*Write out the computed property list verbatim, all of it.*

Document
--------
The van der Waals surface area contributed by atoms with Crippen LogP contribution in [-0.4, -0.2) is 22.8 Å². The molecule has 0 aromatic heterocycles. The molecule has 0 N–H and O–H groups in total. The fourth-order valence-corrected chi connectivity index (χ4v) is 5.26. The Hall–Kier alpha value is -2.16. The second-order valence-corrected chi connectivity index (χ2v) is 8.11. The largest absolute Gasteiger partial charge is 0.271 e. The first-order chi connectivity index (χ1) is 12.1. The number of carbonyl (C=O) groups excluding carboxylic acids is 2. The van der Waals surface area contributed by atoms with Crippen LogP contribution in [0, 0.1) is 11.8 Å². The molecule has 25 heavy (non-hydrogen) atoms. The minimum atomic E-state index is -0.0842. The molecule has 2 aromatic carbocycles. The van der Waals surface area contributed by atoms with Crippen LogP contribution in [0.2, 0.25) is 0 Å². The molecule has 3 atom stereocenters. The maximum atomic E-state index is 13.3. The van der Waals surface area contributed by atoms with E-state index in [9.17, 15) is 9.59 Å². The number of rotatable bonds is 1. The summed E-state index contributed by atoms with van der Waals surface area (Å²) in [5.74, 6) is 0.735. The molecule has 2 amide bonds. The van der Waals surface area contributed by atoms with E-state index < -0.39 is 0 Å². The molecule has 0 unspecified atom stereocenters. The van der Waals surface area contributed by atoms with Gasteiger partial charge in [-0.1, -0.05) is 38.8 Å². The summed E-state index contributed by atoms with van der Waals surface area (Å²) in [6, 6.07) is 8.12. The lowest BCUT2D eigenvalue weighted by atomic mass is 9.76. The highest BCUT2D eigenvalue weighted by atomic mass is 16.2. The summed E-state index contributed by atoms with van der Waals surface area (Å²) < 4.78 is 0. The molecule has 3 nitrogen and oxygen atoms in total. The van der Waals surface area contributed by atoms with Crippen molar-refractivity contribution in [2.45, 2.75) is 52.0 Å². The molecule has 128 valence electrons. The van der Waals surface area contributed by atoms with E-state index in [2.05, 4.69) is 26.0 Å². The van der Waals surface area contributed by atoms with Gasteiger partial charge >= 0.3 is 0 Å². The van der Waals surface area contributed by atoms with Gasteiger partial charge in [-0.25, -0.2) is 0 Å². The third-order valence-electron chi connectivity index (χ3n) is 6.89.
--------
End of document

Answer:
The van der Waals surface area contributed by atoms with Crippen LogP contribution in [-0.4, -0.2) is 22.8 Å². The molecule has 0 aromatic heterocycles. The molecule has 0 N–H and O–H groups in total. The fourth-order valence-corrected chi connectivity index (χ4v) is 5.26. The Hall–Kier alpha value is -2.16. The second-order valence-corrected chi connectivity index (χ2v) is 8.11. The largest absolute Gasteiger partial charge is 0.271 e. The first-order chi connectivity index (χ1) is 12.1. The number of carbonyl (C=O) groups excluding carboxylic acids is 2. The van der Waals surface area contributed by atoms with Crippen LogP contribution in [0, 0.1) is 11.8 Å². The molecule has 25 heavy (non-hydrogen) atoms. The minimum atomic E-state index is -0.0842. The molecule has 2 aromatic carbocycles. The van der Waals surface area contributed by atoms with Crippen LogP contribution in [0.2, 0.25) is 0 Å². The molecule has 3 atom stereocenters. The maximum atomic E-state index is 13.3. The van der Waals surface area contributed by atoms with E-state index in [9.17, 15) is 9.59 Å². The number of rotatable bonds is 1. The summed E-state index contributed by atoms with van der Waals surface area (Å²) in [5.74, 6) is 0.735. The molecule has 2 amide bonds. The van der Waals surface area contributed by atoms with E-state index < -0.39 is 0 Å². The molecule has 0 unspecified atom stereocenters. The van der Waals surface area contributed by atoms with Gasteiger partial charge in [-0.1, -0.05) is 38.8 Å². The summed E-state index contributed by atoms with van der Waals surface area (Å²) in [6, 6.07) is 8.12. The lowest BCUT2D eigenvalue weighted by atomic mass is 9.76. The highest BCUT2D eigenvalue weighted by atomic mass is 16.2. The summed E-state index contributed by atoms with van der Waals surface area (Å²) < 4.78 is 0. The molecule has 3 nitrogen and oxygen atoms in total. The van der Waals surface area contributed by atoms with Crippen molar-refractivity contribution in [2.45, 2.75) is 52.0 Å². The molecule has 128 valence electrons. The van der Waals surface area contributed by atoms with E-state index in [2.05, 4.69) is 26.0 Å². The van der Waals surface area contributed by atoms with Gasteiger partial charge >= 0.3 is 0 Å². The van der Waals surface area contributed by atoms with Gasteiger partial charge in [-0.25, -0.2) is 0 Å². The third-order valence-electron chi connectivity index (χ3n) is 6.89.